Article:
After the signature collecting, students celebrated a successful action day with a few pints of cider at the Black Horse Inn, a local favourite with students. Local cider brews in Exeter include Green Valley, Old Rosie, Trickys Cider, Crafty Cider, Sheppys, Lymebaye Cider, Jack Rat and Dragon Tears. And, of course, there’s always West Country favourite Thatchers.
Interestingly, the spectacular Wilkinson Eyre Architects designed Forum building, opened in 2012, which hosted our Cut Cider Tax stall, and also houses a new student library, was built without any government funding. The money for the project came from loans, fundraising, and income from joint ventures. Another reason to raise a glass of cider to them!
The Ongar War Memorial Medical Centre has stood empty for nearly two years because doctors at a nearby surgery cannot agree on the lease terms with NHS England, due to the absence of a crucial IT system.
NHS England spends £10,000 every month on the building, which cost £5.7 million to build. With the exception of some minor services, it has stood unoccupied for nearly two years. Some services like community blood-taking are likely to open in November, however the Bansons Lane practice – the building’s largest occupants – are unlikely to move in until February 2014.
Dr Hugh Taylor, GP principal of the Ongar Health Centre, said:
It transpired that they didn’t have the N3 network installed. We wouldn’t be able to move in without that network – we have now found a solution for exiting our current lease and hope to be moving by February next year.
Many members of the community are angry that the older Ongar War Memorial Hospital was demolished to make way for the newer building, which has stood empty for over 15 months. Local resident Henry Hart has been outspoken against the delays:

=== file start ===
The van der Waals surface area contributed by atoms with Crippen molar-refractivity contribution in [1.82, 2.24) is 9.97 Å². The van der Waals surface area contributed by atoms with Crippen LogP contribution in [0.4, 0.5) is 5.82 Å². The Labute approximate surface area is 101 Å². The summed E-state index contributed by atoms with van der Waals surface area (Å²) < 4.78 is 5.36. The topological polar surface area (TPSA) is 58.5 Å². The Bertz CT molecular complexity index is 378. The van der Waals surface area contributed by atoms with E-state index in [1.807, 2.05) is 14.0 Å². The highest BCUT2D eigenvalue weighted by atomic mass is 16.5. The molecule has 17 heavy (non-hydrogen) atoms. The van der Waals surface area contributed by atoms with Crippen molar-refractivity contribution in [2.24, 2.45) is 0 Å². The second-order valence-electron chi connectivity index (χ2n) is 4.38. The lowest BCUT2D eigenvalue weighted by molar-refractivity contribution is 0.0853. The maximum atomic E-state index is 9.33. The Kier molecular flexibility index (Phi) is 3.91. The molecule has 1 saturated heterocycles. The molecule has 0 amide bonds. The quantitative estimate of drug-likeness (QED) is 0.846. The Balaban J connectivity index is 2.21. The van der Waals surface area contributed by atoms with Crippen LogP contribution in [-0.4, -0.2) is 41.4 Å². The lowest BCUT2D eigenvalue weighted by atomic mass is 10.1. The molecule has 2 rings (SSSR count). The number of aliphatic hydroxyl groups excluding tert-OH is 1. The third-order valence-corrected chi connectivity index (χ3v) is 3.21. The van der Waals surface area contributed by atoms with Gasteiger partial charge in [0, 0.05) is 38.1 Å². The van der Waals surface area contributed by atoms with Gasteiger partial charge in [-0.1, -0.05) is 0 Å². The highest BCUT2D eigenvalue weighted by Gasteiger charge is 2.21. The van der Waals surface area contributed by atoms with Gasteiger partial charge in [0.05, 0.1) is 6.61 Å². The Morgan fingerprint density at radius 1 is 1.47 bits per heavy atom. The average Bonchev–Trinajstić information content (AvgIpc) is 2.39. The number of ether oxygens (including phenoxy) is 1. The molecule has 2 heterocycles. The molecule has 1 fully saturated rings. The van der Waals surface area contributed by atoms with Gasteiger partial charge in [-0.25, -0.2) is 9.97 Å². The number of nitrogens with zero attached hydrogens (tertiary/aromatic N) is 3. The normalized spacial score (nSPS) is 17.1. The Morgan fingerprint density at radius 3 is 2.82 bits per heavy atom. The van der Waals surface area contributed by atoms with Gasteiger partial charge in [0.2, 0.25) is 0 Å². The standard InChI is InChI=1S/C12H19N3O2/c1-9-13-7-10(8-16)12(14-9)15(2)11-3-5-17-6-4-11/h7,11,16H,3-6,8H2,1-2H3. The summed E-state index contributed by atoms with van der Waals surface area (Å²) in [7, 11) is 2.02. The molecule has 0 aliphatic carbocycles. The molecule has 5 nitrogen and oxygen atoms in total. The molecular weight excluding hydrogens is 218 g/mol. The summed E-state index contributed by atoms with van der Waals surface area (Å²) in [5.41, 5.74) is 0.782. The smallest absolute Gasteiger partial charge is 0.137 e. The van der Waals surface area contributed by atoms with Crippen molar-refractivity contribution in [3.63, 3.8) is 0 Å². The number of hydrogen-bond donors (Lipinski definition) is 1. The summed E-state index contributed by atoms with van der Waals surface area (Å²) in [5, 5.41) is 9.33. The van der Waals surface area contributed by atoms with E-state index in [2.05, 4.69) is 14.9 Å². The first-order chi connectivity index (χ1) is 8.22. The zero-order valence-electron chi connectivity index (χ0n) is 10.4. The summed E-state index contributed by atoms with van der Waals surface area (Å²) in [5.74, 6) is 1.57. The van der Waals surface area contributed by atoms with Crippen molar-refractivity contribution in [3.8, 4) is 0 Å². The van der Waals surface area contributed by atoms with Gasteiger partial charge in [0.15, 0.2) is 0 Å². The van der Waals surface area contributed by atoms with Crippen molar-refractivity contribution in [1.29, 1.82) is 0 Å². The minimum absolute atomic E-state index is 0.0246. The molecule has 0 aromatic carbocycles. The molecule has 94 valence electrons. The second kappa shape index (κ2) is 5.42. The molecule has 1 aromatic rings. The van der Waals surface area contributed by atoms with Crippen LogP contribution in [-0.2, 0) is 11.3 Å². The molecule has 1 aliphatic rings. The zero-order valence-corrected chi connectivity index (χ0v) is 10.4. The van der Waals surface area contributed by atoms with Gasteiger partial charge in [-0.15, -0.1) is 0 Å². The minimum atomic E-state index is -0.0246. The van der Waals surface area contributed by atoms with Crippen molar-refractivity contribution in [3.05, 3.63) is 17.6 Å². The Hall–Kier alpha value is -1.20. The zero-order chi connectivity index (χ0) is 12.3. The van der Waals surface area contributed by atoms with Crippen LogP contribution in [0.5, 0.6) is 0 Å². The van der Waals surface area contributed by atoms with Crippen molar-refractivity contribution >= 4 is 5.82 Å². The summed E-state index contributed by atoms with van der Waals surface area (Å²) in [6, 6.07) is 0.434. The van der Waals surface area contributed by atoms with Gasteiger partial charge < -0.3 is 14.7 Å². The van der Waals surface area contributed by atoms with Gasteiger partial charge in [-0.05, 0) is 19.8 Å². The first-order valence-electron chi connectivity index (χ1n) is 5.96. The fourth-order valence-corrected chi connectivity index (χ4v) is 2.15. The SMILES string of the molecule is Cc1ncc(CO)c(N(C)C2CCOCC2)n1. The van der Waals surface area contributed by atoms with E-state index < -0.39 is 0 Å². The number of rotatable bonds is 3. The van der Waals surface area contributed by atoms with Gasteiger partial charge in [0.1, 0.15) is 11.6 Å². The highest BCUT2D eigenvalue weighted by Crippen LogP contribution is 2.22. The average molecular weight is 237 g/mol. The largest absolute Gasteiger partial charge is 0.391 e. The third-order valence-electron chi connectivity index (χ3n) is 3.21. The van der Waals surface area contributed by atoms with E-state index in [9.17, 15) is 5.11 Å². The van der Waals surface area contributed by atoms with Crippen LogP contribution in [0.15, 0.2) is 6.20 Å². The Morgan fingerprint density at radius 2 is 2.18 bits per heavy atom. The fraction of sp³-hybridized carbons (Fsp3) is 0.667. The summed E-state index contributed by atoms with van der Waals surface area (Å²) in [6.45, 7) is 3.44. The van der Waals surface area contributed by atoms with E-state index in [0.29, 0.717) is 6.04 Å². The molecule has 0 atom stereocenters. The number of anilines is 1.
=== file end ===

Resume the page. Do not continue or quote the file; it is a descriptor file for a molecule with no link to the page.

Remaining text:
The War Memorial Hospital should never have been demolished. They should never have built the place before agreeing a tenant. They should have agreed a tenant long before they knocked down the old hospital.
Local residents have been deprived of essential healthcare services and must look further afield until the new medical centre opens. The surgery is paying for both locations, and taxpayers are footing the bills.
The delays waste money and put lives at risk. For the sake of patients and all of us who fund the NHS, the GP surgery and NHS England need to get their act together and end this shoddy situation.
Despite torrential rain last Saturday in Cardiff, TPA supporters were out on the streets collecting signatures for our petition urging Cardiff City Council to abandon plans to introduce monthly bin collections. (If you haven’t already signed our petition, you can do so by clicking here) Just like the previous weekend, many shoppers were shocked to hear of the proposal and want their elected representatives to think again.
We will be back on the streets this coming Saturday in Canton. We will be meeting on Cowbridge Road East (outside Tesco Metro) at 11.00 am. The following Saturday, we will be in Cardiff City Centre. If you can help at either of those events, please get in touch.
Colchester Borough Council is considering hiking Council Tax next year, despite wasting millions of pound of taxpayers’ money on expensive vanity projects and empty warehouses. Paul Smith, councillor for business and resources said that a rise in Council Tax could be necessary in the face of reductions in the central government grant. The grant will be cut by 16% in 2014 and 15% in 2015. Council Tax has been frozen for 3 years in the face of spending reductions.